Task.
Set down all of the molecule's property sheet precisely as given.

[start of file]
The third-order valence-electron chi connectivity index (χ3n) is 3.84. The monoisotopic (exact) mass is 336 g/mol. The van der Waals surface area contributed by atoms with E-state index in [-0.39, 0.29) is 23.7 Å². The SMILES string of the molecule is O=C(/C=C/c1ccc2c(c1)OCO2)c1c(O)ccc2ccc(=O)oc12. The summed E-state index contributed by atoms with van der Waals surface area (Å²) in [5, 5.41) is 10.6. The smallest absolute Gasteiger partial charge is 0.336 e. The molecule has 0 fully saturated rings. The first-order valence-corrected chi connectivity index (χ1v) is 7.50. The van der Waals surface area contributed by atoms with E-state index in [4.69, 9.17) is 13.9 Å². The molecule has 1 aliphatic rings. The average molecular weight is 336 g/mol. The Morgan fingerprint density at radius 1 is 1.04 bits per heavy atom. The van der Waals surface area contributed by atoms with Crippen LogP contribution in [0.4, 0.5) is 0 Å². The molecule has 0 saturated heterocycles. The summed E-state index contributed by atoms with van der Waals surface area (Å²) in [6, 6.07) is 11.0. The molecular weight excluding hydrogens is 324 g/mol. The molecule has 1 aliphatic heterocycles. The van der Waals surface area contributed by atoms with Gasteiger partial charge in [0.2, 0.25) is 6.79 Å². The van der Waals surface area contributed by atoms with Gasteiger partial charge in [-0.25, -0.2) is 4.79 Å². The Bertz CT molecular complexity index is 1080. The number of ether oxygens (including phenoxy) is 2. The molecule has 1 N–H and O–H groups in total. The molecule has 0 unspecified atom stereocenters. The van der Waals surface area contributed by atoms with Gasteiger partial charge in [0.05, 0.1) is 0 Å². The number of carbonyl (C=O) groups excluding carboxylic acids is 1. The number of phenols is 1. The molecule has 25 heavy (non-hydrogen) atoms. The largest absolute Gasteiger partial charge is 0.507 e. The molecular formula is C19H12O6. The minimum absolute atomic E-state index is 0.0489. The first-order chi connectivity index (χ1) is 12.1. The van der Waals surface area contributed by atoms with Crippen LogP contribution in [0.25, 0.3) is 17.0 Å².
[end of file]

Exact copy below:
The third-order valence-electron chi connectivity index (χ3n) is 3.84. The monoisotopic (exact) mass is 336 g/mol. The van der Waals surface area contributed by atoms with E-state index in [-0.39, 0.29) is 23.7 Å². The SMILES string of the molecule is O=C(/C=C/c1ccc2c(c1)OCO2)c1c(O)ccc2ccc(=O)oc12. The summed E-state index contributed by atoms with van der Waals surface area (Å²) in [5, 5.41) is 10.6. The smallest absolute Gasteiger partial charge is 0.336 e. The molecule has 0 fully saturated rings. The first-order valence-corrected chi connectivity index (χ1v) is 7.50. The van der Waals surface area contributed by atoms with E-state index in [4.69, 9.17) is 13.9 Å². The molecule has 1 aliphatic rings. The average molecular weight is 336 g/mol. The Morgan fingerprint density at radius 1 is 1.04 bits per heavy atom. The van der Waals surface area contributed by atoms with Crippen LogP contribution in [0.4, 0.5) is 0 Å². The molecule has 0 saturated heterocycles. The summed E-state index contributed by atoms with van der Waals surface area (Å²) in [6, 6.07) is 11.0. The molecular weight excluding hydrogens is 324 g/mol. The molecule has 1 aliphatic heterocycles. The van der Waals surface area contributed by atoms with Gasteiger partial charge in [0.2, 0.25) is 6.79 Å². The van der Waals surface area contributed by atoms with Gasteiger partial charge in [-0.25, -0.2) is 4.79 Å². The Bertz CT molecular complexity index is 1080. The number of ether oxygens (including phenoxy) is 2. The molecule has 1 N–H and O–H groups in total. The molecule has 0 unspecified atom stereocenters. The van der Waals surface area contributed by atoms with Gasteiger partial charge in [0.05, 0.1) is 0 Å². The number of carbonyl (C=O) groups excluding carboxylic acids is 1. The number of phenols is 1. The molecule has 25 heavy (non-hydrogen) atoms. The largest absolute Gasteiger partial charge is 0.507 e. The molecular formula is C19H12O6. The minimum absolute atomic E-state index is 0.0489. The first-order chi connectivity index (χ1) is 12.1. The van der Waals surface area contributed by atoms with Crippen LogP contribution in [0.25, 0.3) is 17.0 Å².